War of the Rebellion: Serial 126 Page 0763 UNION AUTHORITIES.

Search Civil War Official Records

exempted, the disease or disability for which exemption was claimed.

Second. Of enrolled men the same, except "where enrolled" (town and county) in place of "where drafted." If stricken from the enrollment lists, state under head of remarks the particular disease or disability for which the enrolled man was found unfit. If not stricken therefrom, the disease or disability for which he claimed unfitness.

Third. Of recruits and substitutes. Date of examination, number, name, age, nativity, occupation, height, weight, color of eyes, hair, and complexion chest measurements at inspiration and expiration, married or single, white or colored, recruit or substitute, and result of examination. Under remarks, if rejected, state the reason why; if accepted record some mark or scar which may be on his person by which he may hereafter be identified.

The surgeon of the Board of Enrollment will also forward a monthly medical report of the drafted and enrolled men and recruits and substitutes he has examined. This report will be a copy of the medical record books above enumerated, and will be forwarded in duplicate the 1st day of each month; one copy through the acting assistant provost-marshal-general.

Immediately on the completion of a draft in any district the surgeon of the Board of Enrollment will compile and forward to this office the statistics of the cause of exemption on account of physical or mental disability from such draft in his district (Form 58). This report will be accompanied by a detailed statement of such other facts as may be of scientific importance to the medical profession. This report will also be forwarded in duplicate, one copy direct, and one copy through the acting assistant provost-marshal-general. In the keeping of his records and preparation of reports the surgeon of the Board will be entitled to a clerk whenever the services of one may be necessary.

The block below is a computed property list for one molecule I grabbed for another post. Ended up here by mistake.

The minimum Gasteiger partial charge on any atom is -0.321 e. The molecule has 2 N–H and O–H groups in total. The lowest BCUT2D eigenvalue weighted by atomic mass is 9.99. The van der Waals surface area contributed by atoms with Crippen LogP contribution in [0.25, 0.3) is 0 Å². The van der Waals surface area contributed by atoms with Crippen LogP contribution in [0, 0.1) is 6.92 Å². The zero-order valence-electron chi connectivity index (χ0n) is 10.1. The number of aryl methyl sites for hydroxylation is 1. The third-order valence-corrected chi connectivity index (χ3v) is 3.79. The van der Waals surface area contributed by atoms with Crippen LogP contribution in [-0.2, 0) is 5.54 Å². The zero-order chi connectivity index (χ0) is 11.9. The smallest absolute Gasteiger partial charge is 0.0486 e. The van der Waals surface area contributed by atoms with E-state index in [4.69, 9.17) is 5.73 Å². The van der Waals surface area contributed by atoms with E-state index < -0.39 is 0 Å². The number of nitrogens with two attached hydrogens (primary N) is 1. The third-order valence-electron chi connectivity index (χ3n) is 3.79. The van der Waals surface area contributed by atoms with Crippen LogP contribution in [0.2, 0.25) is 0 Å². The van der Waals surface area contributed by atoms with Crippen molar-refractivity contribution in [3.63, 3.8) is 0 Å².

MEDICAL EXAMINATION OF MEN FOR MILITARY SERVICE AND FRAUDS TO BE GUARDED AGAINST.

The medical examinations of men for the military service were made in a large, well lighted room, where they could be exercised briskly, and with the windows so arranged that the light fell equally upon every portion of it.

Upon entering the room the recruit, substitute, or drafted man was directed to divest himself of all his clothing. This was usually done in the presence of the surgeon, for this reason, that he was not then expecting to be noticed,and should be feel disposed to conceal any existing defects, as stiff joints, &c., he would in this way be thrown off his guard, and the attempted fraud at once detected without further examination.

He was first questioned in regard to his name, age,nativity occupation, his general health and that of his family, whether any hereditary taints existed, and if he had ever suffered from any disease or accident, and if so, what; thus endeavoring to obtain all the information possible concerning him and at the same time enable the surgeon to judge of his mental as well as his physical qualifications.

He was then placed under a stationary measuring road, directed to stand erect while his height was accurately noted,and a graduated tape was passed around the chest over the inferior angles of the scapula and directly over the nipple, and the measurement taken both at inspiration and expiration. After this the color of the eyes, hair,